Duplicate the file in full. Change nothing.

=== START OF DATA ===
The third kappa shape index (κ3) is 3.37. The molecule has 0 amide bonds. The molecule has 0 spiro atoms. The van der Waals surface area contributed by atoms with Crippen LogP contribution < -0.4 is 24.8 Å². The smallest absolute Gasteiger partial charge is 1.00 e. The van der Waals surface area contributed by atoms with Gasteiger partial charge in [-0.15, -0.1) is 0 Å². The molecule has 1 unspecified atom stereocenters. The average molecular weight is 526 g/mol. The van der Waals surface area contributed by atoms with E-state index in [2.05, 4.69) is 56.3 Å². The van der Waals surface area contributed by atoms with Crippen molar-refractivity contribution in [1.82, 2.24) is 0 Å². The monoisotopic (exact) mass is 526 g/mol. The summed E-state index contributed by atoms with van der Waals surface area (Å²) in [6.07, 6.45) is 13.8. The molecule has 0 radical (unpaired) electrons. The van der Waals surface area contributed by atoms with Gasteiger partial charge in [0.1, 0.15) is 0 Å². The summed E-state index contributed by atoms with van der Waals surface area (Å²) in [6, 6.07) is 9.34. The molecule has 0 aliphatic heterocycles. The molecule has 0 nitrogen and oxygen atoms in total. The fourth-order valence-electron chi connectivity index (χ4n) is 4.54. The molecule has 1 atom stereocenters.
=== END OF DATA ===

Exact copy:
The third kappa shape index (κ3) is 3.37. The molecule has 0 amide bonds. The molecule has 0 spiro atoms. The van der Waals surface area contributed by atoms with Crippen LogP contribution < -0.4 is 24.8 Å². The smallest absolute Gasteiger partial charge is 1.00 e. The van der Waals surface area contributed by atoms with Gasteiger partial charge in [-0.15, -0.1) is 0 Å². The molecule has 1 unspecified atom stereocenters. The average molecular weight is 526 g/mol. The van der Waals surface area contributed by atoms with E-state index in [2.05, 4.69) is 56.3 Å². The van der Waals surface area contributed by atoms with Crippen molar-refractivity contribution in [1.82, 2.24) is 0 Å². The monoisotopic (exact) mass is 526 g/mol. The summed E-state index contributed by atoms with van der Waals surface area (Å²) in [6.07, 6.45) is 13.8. The molecule has 0 radical (unpaired) electrons. The van der Waals surface area contributed by atoms with Gasteiger partial charge in [0.1, 0.15) is 0 Å². The summed E-state index contributed by atoms with van der Waals surface area (Å²) in [6, 6.07) is 9.34. The molecule has 0 aliphatic heterocycles. The molecule has 0 nitrogen and oxygen atoms in total. The fourth-order valence-electron chi connectivity index (χ4n) is 4.54. The molecule has 1 atom stereocenters.